Admittedly, in Crucible‘s current state a proper matchmaking system would hurt more than help. This is because Crucible was completely dead on arrival. The game capped out at around 10k players on launch day, and has since dropped over 95% of its player base.

As I write this review, Crucible has barely 200 concurrent players, with a daily peak of just over 300. This means that you regularly sit in queues for upwards of five minutes, if not longer. The queue for the last match I played before uninstalling this game almost hit the 10 minute mark.


Crucible also just feels extremely unpolished and incomplete. Animations regularly desync, with the Stompers and Hives in particular looking like they are running about 30 FPS below the rest of the game at any given time.

Speaking of which, good luck getting anything approaching decent performance. I average around 80 FPS when just moving around the map, but you can easily lose 20 to 30 frames once a team fight starts.

Not even the simple acts of moving and aiming feel right. Character movement feels very floaty, and when using a character with some kind of zoom function, it almost feels like you are battling an aggressive aim assist feature when trying to shoot at distant targets. This feels like what I’d expect from a game’s first playable closed alpha test, not what is being marketed as a full game.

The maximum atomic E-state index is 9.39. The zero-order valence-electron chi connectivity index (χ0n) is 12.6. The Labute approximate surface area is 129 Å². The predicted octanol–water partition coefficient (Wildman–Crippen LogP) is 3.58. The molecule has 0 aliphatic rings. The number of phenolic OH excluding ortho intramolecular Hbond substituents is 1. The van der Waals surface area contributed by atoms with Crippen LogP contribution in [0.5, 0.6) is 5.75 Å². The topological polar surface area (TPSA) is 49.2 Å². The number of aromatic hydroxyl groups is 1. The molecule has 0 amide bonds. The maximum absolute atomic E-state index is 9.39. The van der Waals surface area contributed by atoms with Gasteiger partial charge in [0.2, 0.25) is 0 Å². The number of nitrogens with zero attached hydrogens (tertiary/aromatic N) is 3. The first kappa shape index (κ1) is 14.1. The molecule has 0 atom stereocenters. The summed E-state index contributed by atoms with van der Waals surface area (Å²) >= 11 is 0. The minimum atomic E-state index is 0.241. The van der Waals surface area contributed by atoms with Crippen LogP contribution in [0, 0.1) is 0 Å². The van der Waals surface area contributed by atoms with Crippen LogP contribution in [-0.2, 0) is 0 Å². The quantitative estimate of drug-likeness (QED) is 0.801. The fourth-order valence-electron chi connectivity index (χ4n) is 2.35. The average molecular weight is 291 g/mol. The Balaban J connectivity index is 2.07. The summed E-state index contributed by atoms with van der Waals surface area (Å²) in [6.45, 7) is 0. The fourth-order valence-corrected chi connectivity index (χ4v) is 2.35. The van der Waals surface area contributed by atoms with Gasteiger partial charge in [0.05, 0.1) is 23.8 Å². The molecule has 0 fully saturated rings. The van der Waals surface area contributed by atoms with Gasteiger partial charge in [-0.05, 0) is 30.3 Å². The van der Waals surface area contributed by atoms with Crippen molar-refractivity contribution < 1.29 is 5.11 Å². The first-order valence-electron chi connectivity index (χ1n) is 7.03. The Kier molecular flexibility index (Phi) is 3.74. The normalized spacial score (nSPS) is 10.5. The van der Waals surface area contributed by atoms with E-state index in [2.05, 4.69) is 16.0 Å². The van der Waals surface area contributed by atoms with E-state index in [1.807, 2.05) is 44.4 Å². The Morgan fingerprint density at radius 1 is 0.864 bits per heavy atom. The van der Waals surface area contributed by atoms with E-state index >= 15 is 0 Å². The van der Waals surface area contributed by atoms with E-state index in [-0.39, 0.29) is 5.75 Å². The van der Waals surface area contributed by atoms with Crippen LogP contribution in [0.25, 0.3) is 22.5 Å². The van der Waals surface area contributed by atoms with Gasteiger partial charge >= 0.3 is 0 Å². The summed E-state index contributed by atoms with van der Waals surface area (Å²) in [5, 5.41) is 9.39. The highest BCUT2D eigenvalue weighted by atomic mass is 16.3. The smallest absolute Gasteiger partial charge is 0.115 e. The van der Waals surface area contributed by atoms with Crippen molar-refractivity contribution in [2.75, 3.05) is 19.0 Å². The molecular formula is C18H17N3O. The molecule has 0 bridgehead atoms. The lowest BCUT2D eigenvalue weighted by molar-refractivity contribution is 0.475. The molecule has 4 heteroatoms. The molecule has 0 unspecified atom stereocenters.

Despite how completely unfinished Crucible feels, the cash shop is fully functional. Admittedly, in terms of business model Crucible actually isn’t that bad. Every character is unlocked from the start, with the progression system being based around leveling up characters to unlock voice lines, account avatars, emotes, and all the usual hero shooter stuff.